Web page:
Bill 14: Who’s language is the most threatened?

Bill 14: Who’s language is the most threatened?

By Jacquelyn Smith

I don’t feel like French is under attack.

Quebec-Flag_FlyingHaving said that, I don’t live in Montreal and I am not Francophone. Nevertheless, Quebec has some rather strict language laws that prohibit the use of English or any other language for that matter. But from what I have experienced, this debate isn’t really about laws or French for that matter. I have heard French spoken with a hundred different accents by francophones of multiple nationalities in Quebec and Montreal. There seems to be dispute by certain political parties about the authenticity of French. Is it Quebecois enough? Are the non-francophones speaking it often enough or well enough?  I can’t help but feel that there is significant political opportunism propelling these French vs English debates, with Montreal as the new battleground.

What about the rest of us in la Belle Province?

I have travelled to the regions of Québec, principally Beauce, Saguenay and Bas-St-Laurent.  In certain regions I would say that French is threatened, but not in the way that they say it is in Montreal.  I have been in situations where a francophone man from Lausanne chatted with his uncle (in-law) from a village in Bas-St-Laurent for a half an hour. I didn’t understand a word. Afterwards I asked the Swiss what they talked about; he replied that he didn’t know, he couldn’t understand his uncle either. On another occasion I witnessed a similar situation with a friend from Beauce not quite grasping what his Gaspésien counterpart was trying to express because of both of their regional accents. This has never happened to me as an Anglophone.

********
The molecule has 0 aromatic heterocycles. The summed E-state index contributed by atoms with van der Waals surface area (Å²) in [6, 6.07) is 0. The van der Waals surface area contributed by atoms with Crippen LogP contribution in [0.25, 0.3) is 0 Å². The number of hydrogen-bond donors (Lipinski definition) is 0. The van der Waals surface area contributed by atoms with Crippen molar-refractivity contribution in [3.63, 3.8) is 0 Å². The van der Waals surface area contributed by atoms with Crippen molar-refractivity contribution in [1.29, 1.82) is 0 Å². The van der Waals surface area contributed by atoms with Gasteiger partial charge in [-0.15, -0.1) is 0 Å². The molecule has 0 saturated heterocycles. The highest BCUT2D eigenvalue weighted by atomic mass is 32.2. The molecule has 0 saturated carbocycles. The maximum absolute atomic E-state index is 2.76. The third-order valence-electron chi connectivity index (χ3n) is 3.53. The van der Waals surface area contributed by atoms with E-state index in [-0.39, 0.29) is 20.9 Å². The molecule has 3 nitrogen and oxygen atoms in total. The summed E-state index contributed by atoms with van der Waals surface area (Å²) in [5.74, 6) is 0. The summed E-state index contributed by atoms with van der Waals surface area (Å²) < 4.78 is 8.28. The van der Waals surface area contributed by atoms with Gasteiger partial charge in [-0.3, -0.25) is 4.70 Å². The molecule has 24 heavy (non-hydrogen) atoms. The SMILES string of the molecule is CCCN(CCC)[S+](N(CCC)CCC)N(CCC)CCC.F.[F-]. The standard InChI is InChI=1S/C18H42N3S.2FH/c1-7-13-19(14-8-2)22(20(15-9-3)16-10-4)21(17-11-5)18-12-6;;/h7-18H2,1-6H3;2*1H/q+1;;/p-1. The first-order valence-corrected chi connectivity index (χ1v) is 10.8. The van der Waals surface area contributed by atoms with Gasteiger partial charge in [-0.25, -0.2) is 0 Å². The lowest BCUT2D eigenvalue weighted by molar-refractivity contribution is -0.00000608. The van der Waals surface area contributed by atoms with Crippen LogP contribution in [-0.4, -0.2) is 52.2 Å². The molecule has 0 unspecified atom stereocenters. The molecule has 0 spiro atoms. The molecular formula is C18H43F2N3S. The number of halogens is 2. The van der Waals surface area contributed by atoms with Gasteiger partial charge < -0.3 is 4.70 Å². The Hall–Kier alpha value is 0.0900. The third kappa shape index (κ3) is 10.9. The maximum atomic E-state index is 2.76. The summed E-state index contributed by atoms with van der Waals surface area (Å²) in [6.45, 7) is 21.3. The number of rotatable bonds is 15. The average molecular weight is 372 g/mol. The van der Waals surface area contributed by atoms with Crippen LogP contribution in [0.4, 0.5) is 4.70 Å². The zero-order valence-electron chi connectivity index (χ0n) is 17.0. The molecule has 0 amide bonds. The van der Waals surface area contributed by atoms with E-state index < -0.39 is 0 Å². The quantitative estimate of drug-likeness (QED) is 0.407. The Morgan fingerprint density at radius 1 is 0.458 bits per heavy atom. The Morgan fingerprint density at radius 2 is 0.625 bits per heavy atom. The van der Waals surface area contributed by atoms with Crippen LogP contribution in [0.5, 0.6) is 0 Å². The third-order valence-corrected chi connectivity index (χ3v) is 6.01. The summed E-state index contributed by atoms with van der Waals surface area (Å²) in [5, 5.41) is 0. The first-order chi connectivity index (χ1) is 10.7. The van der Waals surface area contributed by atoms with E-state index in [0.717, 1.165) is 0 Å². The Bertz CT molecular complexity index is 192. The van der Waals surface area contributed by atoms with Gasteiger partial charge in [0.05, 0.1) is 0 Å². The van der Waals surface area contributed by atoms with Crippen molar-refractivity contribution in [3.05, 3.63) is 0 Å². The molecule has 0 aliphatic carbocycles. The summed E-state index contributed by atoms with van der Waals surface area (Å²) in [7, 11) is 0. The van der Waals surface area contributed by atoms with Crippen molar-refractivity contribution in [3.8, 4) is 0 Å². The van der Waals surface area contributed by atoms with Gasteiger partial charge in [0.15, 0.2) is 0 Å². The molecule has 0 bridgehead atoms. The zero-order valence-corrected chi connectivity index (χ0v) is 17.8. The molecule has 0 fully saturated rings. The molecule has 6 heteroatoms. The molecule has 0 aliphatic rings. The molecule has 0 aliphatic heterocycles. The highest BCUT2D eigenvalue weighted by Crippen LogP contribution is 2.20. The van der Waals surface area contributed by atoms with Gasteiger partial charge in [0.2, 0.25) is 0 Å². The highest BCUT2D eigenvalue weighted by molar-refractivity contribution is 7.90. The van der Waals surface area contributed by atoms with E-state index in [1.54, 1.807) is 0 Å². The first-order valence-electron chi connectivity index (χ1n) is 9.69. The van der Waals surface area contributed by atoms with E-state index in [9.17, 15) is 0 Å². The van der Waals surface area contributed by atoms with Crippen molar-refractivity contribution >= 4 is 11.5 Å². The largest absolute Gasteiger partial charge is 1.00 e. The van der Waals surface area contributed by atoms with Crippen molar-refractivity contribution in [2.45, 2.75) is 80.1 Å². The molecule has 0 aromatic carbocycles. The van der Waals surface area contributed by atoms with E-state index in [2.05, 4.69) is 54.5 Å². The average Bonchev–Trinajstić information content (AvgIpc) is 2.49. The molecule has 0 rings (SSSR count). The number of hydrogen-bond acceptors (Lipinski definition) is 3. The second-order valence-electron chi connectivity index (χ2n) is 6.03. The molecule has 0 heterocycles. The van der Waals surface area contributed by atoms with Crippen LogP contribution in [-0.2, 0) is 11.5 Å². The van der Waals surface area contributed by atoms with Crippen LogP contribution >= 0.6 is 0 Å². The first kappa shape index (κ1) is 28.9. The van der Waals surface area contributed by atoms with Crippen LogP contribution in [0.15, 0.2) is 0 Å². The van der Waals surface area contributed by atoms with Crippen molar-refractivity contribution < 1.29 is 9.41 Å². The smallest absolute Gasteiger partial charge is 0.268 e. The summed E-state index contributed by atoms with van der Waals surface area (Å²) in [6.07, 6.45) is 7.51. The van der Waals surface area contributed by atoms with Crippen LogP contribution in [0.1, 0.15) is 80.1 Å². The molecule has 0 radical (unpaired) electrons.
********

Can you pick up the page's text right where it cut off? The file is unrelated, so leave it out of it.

Gerard Taylor says, that one of the many factors that makes Quebec unique from the rest of the Canadian provinces is that it did not receive the waves of immigration the way everywhere else did, including the small towns. If you go to a rural Saskatchewan town somewhere outside of Moose Jaw (in a seemingly homogenous community) and asked what the ethnic origins of different people were, there would be a variety: Scottish, Irish, English, Ukrainian, French, Polish and German. Usually their ancestors had moved to the Americas after a European war and settled on the vast Prairie that we perceive to be so unicultural. If you asked the same question to a small community in Beauce, Côte Nord or Gaspésie the answer would be clear: their ancestors were French, maybe First Nations, possibly English or Irish. Once you get outside of the cities of Quebec it becomes quite clear that Quebec is a Francophone province.